There’s no denying that the status quo carries a lot of weight, and it will be a hefty opponent in the ring. But other contenders are gaining weight and form and soon will be less hard to knock around.  I am just trying to do my part from my corner of the ring. And as I prepare the big day, I look forward to the sparring matches I encounter along the way.

Happy Tuesday, all.


4 Replies to “Ready for a Few Rounds: Morning Minutes, May 3, 2016”

  • Grades are a huge part of any education. I want to go to college and that requires good grades and even more so if I want to be a college athlete. But when every class I have grades different how do we know how much I know? People around the country have different learning standards. How can we try to keep a fair society if some people are not getting the same education or are being graded differently? Every week I come home and hear my mom who is a teacher talk about the crappy standards she has to teach and how every teacher she works with has lower standards than she likes to have for her students. I have always wanted to do something in education and everyday I see the unfair grading scales being used, my mom told the other day changing these unfair grading ways and useless standards would be a great job for me. The more I have thought about what my mom said the more aware I have become about our school´s policies. I think what you are doing with the grades for your next couple groups of students will bring the change needed for schools! We need to have more even standards throughout our country.

  • When I graduated from EWU in 2013, SBG was all I’d been taught. I had the luxury of resubmitting tests and papers. In my capstone class, I sat down with my professor to determine how I would be graded- what mastery would look like (thanks, Sean!). I felt safe. It was liberating to learn without fear. I had grand ambitions of using these practices in my classroom as a brand-new baby teacher. It would be generous to say that I had mixed results. I found that SBG practices involve a lot of moving parts. Most of my failures during my first two years were a result of skills I had yet to develop. For resubmission to be useful, students need face-to-face feedback right away. Accepting late work can be a godsend, but if the teacher doesn’t have an adequate accountability system, it can cripple some students. At the end of my first year teaching, I felt like I had been deceived in college. All those airy-fairy idealistic practices just didn’t work in the real classroom. I’m finding as I develop organization and planning skills, more and more of those practices are working for me. Halfway through this year, I figured out how to plan assessment into class time. I mostly use a level of mastery scale instead of points on assignments, and I don’t accept student work until they have assessed themselves. We conference together and agree on a score. They get detailed feedback on how to strengthen their work, and scores go in Skyward right away. I’ve tried so many new practices this year that have yet to work for me, but assessment conferences have been a real victory. I look forward to all the ideas you share. I may not have all the skills I need to try them yet, but one step at a time, right?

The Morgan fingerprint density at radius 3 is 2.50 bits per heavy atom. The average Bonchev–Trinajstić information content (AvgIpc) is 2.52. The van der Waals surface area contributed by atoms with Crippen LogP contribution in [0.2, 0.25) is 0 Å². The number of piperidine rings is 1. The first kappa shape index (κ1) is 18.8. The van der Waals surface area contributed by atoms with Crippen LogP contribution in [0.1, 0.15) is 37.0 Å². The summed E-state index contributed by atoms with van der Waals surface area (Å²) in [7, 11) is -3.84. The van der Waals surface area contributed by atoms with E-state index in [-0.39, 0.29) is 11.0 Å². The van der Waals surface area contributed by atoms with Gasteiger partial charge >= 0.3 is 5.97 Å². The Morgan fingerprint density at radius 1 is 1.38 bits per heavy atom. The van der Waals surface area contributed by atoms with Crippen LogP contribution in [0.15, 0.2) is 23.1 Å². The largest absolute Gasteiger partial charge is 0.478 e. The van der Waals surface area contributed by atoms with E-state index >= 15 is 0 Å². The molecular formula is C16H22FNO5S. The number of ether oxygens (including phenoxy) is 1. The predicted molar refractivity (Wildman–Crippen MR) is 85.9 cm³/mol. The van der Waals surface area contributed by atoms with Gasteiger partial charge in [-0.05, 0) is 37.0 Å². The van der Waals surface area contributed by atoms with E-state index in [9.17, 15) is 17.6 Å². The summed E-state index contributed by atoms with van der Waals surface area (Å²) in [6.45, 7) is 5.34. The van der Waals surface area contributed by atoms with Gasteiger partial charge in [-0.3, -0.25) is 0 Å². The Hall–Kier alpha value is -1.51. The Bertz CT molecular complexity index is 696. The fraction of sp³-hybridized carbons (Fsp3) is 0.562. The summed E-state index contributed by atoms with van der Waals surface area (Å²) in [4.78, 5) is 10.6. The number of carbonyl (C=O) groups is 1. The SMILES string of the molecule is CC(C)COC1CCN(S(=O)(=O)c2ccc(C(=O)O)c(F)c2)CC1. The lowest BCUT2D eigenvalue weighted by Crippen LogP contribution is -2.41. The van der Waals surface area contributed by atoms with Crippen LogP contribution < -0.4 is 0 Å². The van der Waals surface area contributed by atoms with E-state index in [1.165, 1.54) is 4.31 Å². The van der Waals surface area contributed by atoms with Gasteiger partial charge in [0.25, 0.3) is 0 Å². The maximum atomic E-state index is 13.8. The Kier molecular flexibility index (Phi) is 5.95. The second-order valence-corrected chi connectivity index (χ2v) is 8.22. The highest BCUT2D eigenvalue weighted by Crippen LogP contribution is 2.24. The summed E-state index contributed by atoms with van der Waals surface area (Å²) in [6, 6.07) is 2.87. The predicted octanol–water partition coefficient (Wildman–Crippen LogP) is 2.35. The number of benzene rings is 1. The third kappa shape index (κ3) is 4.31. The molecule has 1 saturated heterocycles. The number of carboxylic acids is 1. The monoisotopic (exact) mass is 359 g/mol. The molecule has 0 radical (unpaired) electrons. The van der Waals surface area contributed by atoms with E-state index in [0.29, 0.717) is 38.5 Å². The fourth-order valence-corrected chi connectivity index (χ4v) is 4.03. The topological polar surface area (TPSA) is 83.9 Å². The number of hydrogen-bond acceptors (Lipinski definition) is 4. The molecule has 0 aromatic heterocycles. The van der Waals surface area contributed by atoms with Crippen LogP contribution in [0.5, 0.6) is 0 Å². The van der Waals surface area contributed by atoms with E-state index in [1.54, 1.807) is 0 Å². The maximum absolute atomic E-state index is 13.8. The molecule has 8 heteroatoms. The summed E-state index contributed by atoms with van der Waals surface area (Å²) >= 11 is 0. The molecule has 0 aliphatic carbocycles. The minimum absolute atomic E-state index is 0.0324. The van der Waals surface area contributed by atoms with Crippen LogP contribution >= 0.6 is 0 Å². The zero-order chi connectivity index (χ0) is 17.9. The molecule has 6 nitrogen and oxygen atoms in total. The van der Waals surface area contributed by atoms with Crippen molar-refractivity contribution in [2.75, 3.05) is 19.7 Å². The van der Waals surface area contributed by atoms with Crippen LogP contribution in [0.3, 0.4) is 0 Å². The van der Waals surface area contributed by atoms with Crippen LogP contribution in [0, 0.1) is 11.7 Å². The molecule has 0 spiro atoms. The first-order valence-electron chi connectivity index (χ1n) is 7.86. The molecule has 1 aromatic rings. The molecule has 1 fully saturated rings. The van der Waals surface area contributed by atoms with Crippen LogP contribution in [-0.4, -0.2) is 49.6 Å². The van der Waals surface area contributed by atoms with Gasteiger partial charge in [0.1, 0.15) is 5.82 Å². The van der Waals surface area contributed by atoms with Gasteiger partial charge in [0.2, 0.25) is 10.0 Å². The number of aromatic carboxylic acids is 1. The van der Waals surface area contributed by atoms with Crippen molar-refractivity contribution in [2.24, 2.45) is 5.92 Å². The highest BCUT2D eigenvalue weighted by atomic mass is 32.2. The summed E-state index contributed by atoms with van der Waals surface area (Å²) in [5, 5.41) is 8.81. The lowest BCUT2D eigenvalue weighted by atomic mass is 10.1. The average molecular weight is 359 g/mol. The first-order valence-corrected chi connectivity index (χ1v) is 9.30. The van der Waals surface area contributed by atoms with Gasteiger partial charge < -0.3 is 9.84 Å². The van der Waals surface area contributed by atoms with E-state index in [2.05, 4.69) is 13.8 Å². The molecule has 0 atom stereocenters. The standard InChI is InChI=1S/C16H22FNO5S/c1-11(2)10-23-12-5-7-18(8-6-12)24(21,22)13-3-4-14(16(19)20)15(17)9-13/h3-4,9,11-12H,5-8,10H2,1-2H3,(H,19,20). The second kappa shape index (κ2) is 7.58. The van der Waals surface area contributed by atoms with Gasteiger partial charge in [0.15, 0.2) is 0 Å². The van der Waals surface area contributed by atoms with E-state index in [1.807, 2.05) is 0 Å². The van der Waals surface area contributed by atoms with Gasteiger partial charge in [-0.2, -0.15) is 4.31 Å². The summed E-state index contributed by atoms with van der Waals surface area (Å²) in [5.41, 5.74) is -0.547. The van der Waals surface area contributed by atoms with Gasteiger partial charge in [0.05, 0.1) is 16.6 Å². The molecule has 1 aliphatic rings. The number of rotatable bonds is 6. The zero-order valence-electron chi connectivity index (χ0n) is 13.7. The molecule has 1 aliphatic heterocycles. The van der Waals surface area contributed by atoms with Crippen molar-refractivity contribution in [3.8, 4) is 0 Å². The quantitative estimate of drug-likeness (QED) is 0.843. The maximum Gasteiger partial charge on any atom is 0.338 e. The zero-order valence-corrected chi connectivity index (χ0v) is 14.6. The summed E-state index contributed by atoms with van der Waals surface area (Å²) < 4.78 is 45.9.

• One step at a time. Of course, those steps are less difficult, when they are taken with others. Thank you for joining the conversation; thank you, too, for having the courage to step through the ropes and into the ring. The revolution is already on its way. One step at a time.